In order to improve the yield and disease suppression, most of the farmers resort to inorganic fertilizers and possibly pesticides which have harmful effects on human beings as well as animals. An alternative approach of chemical pesticides is the use of bio-control agents for plant disease management. Among various mode of application of bio-control agents, seed bio-priming has been found very effective mode to augment plant health through enhanced rate of germination, nodule numbers and uptake of inorganic phosphates in soybean.

    Phosphorous solubilizing bacteria (PSB) have been found useful in enhancing phosphorous availability to plant through solubilization, converting low grade rock phosphate into available form of phosphorous to plant and increasing the seed yield. Pseudomonas fluorescens belonging to plant growth promoting rhizobacteria (PGPR) is known to enhance plant growth and reduce severity of many fungal diseases by the suppressing deleterious rhizosphere microorganisms on the root. Trichoderma harzianum is a worldwide soil borne anamorphic fungus. Trichoderma spp. have potential as biological control agents against many plant pathogens. Trichoderma spp. are considered as potential bio-control and growth promoting agents for many crop plants (Savazzini et al., 2009).

    In the era of sustainable agricultural production, the beneficial plant microbe interaction in the rhizosphere play a vital role in transformation, mobilization, solubilization etc. from a limited nutrient pool in soil and subsequent uptake of essential plant nutrients by the crop plant to utilize full genetic potential of the crop. As the seed treatment campaign is gaining momentum, new eco-friendly alternatives for seed treatment need to be searched out for managing the seed borne pathogens through bio-priming separately or in combination. Thus, there is need to enhance the efficiency or major amount of external input by employing the best combination of beneficial microorganisms by priming seed for increasing the planting value, germination, uptake of inorganic phosphate, plant growth, seed yield and its subsequent quality. The objective of this study was to assess the influence of seed bio-priming on plant growth, seed yield and its contributing characters.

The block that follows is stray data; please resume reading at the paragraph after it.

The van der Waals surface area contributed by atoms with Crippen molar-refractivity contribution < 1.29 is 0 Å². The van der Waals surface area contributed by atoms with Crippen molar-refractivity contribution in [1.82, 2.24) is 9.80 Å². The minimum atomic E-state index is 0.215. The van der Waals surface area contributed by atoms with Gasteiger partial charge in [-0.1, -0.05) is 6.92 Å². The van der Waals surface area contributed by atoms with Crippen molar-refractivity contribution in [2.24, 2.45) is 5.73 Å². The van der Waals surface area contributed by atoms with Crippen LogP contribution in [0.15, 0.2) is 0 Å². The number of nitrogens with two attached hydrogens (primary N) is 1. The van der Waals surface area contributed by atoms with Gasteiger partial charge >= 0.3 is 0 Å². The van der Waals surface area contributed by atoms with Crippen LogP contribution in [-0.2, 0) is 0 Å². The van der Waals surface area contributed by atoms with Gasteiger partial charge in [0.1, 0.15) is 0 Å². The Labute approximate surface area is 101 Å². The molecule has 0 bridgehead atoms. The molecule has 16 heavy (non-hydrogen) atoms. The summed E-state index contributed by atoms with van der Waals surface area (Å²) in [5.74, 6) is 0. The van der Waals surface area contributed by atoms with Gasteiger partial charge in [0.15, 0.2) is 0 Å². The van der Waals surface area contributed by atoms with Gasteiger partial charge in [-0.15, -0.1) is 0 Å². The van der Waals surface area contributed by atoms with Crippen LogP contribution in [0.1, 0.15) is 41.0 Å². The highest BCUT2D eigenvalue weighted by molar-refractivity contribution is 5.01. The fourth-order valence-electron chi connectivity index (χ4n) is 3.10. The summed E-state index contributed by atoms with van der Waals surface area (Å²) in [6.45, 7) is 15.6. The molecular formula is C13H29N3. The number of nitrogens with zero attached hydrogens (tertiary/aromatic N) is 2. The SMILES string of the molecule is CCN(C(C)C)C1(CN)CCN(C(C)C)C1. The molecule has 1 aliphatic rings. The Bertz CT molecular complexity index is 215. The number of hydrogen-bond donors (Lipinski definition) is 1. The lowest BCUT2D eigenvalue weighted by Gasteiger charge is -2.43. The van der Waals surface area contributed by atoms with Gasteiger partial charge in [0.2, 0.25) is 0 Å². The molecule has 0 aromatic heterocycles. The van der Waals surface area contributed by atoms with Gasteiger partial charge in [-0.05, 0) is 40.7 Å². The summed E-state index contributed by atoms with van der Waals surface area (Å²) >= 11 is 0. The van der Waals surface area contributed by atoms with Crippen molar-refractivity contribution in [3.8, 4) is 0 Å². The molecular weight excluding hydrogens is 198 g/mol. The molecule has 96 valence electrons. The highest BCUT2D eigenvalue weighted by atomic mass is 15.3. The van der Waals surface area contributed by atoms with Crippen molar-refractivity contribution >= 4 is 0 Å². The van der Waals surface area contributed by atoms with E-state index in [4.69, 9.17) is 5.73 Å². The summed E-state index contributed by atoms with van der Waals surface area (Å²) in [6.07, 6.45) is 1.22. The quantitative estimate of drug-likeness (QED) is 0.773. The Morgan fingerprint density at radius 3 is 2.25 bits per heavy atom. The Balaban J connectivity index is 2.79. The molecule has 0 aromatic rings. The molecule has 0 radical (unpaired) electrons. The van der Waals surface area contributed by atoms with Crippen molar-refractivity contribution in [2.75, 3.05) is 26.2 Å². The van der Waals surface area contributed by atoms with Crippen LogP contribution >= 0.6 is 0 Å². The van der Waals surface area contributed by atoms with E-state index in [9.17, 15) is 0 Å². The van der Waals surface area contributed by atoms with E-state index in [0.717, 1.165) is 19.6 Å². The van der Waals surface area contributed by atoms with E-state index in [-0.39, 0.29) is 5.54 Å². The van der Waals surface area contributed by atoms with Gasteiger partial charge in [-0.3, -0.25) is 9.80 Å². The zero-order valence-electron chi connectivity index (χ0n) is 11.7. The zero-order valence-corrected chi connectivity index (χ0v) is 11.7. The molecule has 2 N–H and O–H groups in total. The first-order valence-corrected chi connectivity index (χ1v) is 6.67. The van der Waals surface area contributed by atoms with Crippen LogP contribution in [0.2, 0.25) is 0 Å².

• Materials and Methods

    2.1.  Experimental material

    The experimental material consists of four varieties of soybean namely Shilajeet (V1), PK 327 (V2), PS 1092 (V3) and PRS1 (V4) and five treatments consisting of three microbial inoculants i.e. phosphorous solubilizing bacteria (PSB) (T1), Pseudomonas fluorescens (Psf-173) (T2), Trichoderma harzianum (Th-14) (T3) and a combination of  Pseudomonas fluorescens (Pf-173) and Trichoderma harzianum (Th-14) (T4) along with uninoculated control (T5).

    2.2.  Seed bio-priming

    Before sowing, seeds were surface sterilized with 1% sodium hypochlorite solution for 3 min, rinsed with sterilized water and air dried. For bio-priming, seeds were separately treated with talc formulation of different bio-agent viz. phosphorous solubilizing bacteria (PSB), Pseudomonas fluorescens (Pf-173), Trichoderma harzianum (Th-14) at the recommended dose of 8g kg-1 of seed. The combination of Pseudomonas fluorescens and Trichoderma harzianum was applied in 50:50 ratio at the recommended dose of 8g (4 g+4 g each) kg-1 of seed. Untreated seeds were considered as control. Seeds were then kept under warm and moist conditions at 28ºC for 24 h until prior to radical emergence.